Hello all. I just wanted to offer up some words about a few weeks back. I decided, amid the enormous rise in popularity of digital books, to start my own digital press. It was a decision I made on the spot and, within days, had the company up and running. The challenge was not in getting the systems in place, for that I had all of the necessary skills. Website, conversion process, cover design…I had all of that in place. What was (and is) a challenge is in the marketing of the books and company. It wasn’t until I hit that wall that I realized there is a reason companies hire people to do their marketing for them. But more on that in a bit.
I have been writing for a long time. The bulk of my professional writing experience came in the form of technical writing for Techrepublic, Ghacks, and Linux.com. For these sites I have written thousands of articles. It wasn’t until one summer between acting gigs (I was a professional actor for some twenty years) that I decided to continue serving my inner artist and write a book. That book turned out to be my first thriller “A Blade Away” (Purchase it for your Kindle on Amazon.com, for your NOOK on Barnes & Noble, on Smashwords for other devices, on Autumnal Press, and you can find it in the Apple iPad book store). The moment I wrote the final word in the back will stick with me to the end of my days. But what next? I happened into a time when publishers and agents were very wary of new writers and there was little room for thrillers, horror, and odd genre fiction.
But it wasn’t until I completed my fourth novel, “I Zombie I” (purchase this exciting title on Autumnal Press, for your Kindle on Amazon.com, your NOOK on Barnes & Noble, on Smashwords for other devices, and find it in the Apple iPad book store) that I realized the epic shift that had begun in the business of publishing. For years the e-reader had threatened to make a dent in the book industry. The problem was the hardware wasn’t living up to the promises it needed to keep. It wasn’t until Amazon’s Kindle really made some major breakthroughs in getting the form factor and the shopping process right, that e-readers were taken seriously. And then…the iPad hit the shelves. The iPad was the real game changer because everyone HAD to have one. And in the having, the users would realize how much an e-reader actually made sense.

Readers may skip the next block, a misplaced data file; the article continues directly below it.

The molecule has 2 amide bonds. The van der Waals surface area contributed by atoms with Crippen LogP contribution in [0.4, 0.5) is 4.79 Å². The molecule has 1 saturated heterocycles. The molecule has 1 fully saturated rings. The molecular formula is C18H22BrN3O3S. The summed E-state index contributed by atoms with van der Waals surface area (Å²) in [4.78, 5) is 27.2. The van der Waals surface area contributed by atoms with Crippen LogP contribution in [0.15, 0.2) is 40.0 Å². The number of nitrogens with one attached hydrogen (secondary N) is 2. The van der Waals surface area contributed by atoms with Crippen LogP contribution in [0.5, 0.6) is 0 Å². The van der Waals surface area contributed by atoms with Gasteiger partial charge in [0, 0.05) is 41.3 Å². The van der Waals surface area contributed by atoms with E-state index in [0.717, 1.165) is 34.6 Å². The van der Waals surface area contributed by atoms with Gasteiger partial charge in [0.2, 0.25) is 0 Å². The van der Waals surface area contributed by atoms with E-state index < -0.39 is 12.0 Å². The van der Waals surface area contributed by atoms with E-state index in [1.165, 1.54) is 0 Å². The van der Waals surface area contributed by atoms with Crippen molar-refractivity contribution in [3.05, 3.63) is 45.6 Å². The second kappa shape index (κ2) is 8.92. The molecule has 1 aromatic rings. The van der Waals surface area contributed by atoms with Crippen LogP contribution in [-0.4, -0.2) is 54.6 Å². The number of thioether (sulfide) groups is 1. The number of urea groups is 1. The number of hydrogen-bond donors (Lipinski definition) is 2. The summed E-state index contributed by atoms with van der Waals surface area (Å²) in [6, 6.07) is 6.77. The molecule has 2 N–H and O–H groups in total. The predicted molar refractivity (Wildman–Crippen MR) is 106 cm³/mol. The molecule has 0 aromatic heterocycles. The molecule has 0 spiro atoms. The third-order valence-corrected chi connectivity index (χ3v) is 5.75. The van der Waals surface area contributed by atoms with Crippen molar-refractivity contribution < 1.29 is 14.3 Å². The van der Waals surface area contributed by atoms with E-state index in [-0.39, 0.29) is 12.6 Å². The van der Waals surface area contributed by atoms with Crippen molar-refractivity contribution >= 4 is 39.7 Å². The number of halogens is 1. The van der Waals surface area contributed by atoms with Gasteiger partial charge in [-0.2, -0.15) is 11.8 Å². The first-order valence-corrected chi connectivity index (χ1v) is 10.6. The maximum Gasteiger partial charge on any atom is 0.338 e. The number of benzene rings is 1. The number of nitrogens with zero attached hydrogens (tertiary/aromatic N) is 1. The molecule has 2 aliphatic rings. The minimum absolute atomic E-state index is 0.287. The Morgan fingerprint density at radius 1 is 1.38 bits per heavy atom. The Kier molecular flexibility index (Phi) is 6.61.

Fast forward to the current climate and you see that Amazon sold nearly 8 million kindles to date and that e-books are starting to eclipse regular books in sales. And thus I realized I wanted the edge over other writers. How did I do that? I created my own digital press.
Autumnal – belonging to or suggestive of autumn.
Autumn – a time of full maturity
So, for me, Autumnal Press means two things. First and foremost it is a maturity in my skills as a writer. Next, it is my favorite season of the year which brings us my favorite holiday – Halloween. Autumn is a time of change, beauty, and chills. That is what Autumnal Press is all about. But writing about and managing a digital press are not the same things. Why? The digital press in and of itself is a new beast and has yet to be tamed. What does it do? How does it survive? How does it make money?
That final question is the more interesting of the lot. Here’s the issue:
Anyone can self-publish…especially in the digital world. You can write your book, format it correctly, create a seductive cover, and submit that book to any number of services. But just because anyone can, it doesn’t mean anyone will. Why do I say that? Well…human nature is a lazy nature and the process of preparing a book for digital press is not the easiest process. Above all else, not everyone has the ability to create a cover for their books. A cover is like sex to the normal marketing industry – it sells. In fact, a good cover can sell far and above a good description. That’s where presses like mine come in. I have the skills to create covers for books. I created all of the covers for my digital books and find them (with the exception of one that is about to have a reboot) as good as any other cover. But this process goes beyond the cover. Not only do the words have to be appealing to read, they have to be appealing to see. You must format your book correctly for the service you submit to.
But still – how can we make money from this? Is it enough to say “I will create your cover, format your book, submit your book, for just X dollars.” Yes that is appealing to writers who do not want to go through the process, but want to collect the royalties. That’s a good model for this new digital existence. But is it enough? Currently Autumnal Press only offers my own books for sale. The goal is to sell other writer’s work to validate the very existence of Autumnal Press. But can this work? Can indie digital presses compete with the bigger companies? Only time will tell…but more than likely we indie publishers are going to have to work WITH the big guns or we’ll find ourselves very much on the outside looking in.
How does that work? I don’t think we know yet. This industry is quite new (and exciting I must say), so it’s going to be an interesting journey. Suffice it to say, Autumnal Press (and other indie presses) will have to stay as fluid as possible to continue to migrate around the ever-changing waters of digital publishing.